Oh, Granny, and once you’d been as lovely as this woman.
My intense and unrelieved study of my youthful grandmother brought two small tears to shine in
the corners her cornflower blue eyes so much like my own. Tears that lingered without falling.
Made brave by her small, unmoving tears, I found a voice: “Grandmother, what did my father tell you about me?” My question came out tremulously low and scared. Pa had told me he’d talked to my grandparents, that they would welcome me into their home. But what else had he told them? He’d always despised me, blamed me for killing his “Angel” wife. Had Pa told them everything? If so, they’d never learn to like me, much less love me. And I needed someone to love me for what I was—less than perfect.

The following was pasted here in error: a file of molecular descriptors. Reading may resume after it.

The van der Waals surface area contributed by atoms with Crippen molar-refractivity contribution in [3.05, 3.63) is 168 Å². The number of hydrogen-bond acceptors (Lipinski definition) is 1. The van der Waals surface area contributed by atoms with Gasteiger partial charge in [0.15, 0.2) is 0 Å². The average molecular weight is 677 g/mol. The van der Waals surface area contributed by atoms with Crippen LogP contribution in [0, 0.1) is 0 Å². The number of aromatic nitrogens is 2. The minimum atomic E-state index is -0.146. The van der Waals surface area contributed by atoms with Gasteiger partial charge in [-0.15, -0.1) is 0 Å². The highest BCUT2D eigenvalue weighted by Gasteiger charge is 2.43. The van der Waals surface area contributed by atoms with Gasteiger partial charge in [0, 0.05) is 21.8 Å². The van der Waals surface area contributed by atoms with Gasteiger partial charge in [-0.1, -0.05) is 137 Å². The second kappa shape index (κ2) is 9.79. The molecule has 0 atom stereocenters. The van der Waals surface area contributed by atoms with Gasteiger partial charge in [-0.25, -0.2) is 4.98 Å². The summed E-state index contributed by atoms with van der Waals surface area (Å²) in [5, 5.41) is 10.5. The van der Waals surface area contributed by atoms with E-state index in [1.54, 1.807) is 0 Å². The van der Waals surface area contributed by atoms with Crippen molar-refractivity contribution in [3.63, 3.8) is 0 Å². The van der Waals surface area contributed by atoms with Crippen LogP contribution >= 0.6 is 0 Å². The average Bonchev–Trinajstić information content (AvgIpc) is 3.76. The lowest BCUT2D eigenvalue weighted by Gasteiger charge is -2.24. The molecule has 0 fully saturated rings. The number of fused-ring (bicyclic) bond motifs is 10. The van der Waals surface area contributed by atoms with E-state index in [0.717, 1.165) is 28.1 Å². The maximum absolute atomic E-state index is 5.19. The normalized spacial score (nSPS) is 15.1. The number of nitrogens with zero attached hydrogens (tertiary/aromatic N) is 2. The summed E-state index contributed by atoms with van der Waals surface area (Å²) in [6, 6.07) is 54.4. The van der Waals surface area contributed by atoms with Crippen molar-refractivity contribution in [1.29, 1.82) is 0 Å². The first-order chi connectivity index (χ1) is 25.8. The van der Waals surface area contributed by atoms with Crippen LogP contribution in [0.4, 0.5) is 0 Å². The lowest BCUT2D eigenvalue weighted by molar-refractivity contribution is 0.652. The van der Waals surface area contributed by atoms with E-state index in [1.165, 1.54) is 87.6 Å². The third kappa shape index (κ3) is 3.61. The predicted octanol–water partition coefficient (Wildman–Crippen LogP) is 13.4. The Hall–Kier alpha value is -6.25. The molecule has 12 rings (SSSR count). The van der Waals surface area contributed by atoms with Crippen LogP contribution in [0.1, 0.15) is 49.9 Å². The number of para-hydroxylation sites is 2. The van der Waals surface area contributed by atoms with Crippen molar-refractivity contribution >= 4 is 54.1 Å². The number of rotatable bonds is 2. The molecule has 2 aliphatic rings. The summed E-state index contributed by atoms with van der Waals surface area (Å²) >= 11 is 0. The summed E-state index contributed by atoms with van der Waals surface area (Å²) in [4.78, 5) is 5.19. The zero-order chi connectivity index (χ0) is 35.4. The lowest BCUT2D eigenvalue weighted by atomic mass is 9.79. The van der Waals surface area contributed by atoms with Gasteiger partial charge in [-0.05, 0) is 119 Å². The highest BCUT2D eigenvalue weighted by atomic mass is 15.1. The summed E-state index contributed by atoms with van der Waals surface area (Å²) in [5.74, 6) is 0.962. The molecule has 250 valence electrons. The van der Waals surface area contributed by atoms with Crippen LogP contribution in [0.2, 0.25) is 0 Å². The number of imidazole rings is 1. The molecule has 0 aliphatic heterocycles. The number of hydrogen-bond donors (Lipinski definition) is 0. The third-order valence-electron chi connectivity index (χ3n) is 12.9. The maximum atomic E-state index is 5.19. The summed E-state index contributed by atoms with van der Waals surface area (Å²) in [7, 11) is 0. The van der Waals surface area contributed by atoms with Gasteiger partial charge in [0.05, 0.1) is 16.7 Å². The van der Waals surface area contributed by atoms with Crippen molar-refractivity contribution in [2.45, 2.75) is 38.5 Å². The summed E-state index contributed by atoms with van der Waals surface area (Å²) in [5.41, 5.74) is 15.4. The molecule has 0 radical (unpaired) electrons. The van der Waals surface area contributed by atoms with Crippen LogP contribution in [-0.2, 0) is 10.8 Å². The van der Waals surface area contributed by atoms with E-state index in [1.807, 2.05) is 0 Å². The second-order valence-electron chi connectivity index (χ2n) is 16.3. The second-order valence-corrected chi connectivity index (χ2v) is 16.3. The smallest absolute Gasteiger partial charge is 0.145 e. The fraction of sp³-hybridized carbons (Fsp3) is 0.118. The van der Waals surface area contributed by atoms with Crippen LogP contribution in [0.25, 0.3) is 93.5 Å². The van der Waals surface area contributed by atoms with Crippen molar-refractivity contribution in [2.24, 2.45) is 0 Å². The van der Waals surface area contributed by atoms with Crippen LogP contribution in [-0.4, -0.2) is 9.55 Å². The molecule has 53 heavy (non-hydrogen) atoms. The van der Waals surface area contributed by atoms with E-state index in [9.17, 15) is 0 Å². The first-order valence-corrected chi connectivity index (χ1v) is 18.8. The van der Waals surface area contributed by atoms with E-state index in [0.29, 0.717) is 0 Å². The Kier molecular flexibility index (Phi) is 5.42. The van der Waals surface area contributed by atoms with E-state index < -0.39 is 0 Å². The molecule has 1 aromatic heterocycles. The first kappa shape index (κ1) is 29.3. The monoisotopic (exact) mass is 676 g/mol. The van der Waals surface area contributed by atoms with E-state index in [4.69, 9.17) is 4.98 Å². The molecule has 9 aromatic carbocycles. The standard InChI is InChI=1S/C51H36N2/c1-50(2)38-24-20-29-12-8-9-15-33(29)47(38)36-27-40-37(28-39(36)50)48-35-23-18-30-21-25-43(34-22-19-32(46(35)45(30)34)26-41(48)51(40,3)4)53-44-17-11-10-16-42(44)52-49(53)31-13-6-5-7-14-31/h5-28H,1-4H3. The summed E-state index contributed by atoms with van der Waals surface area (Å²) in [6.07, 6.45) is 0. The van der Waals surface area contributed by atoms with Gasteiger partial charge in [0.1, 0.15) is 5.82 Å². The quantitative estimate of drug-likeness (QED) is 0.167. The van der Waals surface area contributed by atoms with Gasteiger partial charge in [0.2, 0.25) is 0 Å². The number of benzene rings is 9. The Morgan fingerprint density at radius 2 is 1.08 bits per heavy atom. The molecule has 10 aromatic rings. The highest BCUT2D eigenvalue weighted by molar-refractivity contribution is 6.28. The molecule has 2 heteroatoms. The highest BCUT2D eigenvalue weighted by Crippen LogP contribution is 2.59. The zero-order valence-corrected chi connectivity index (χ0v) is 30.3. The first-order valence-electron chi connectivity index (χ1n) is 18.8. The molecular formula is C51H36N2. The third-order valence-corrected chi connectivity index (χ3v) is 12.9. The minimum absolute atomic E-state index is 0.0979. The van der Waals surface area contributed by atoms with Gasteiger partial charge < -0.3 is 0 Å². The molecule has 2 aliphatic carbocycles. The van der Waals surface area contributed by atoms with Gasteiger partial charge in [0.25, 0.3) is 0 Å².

Those shining blue eyes swung my way, totally void of expression. It bothered me how empty she could make her eyes, as if she knew how to turn all her emotions off and on. Despite those cool eyes and those tears that defied gravity, when she spoke her voice was sweet and warm; “Heaven dear, would you be a darling girl and not call me ‘Grandmother’? I try so hard to retain my youth, and I feel I have been successful in my endeavors, and being called ‘Grandmother’ in front of all my friends who think I am years younger than I actually am would defeat all my efforts. I’d be so humiliated to be caught in a lie. I confess I always lie about my age, sometimes even to doctors. So please don’t be hurt or offended if I ask that from now on you just call me . . . Jillian.”
Another shock, but I was growing used to them by now. “But . . . but . . .” I sputtered, “how are you going to explain who I am?—and where I come from?—and what I’m doing here?”
“Oh my dear, sweet dear, please don’t look so hurt! In private, maybe on rare occasions, you could call me . . . oh, no! On second thought that just won’t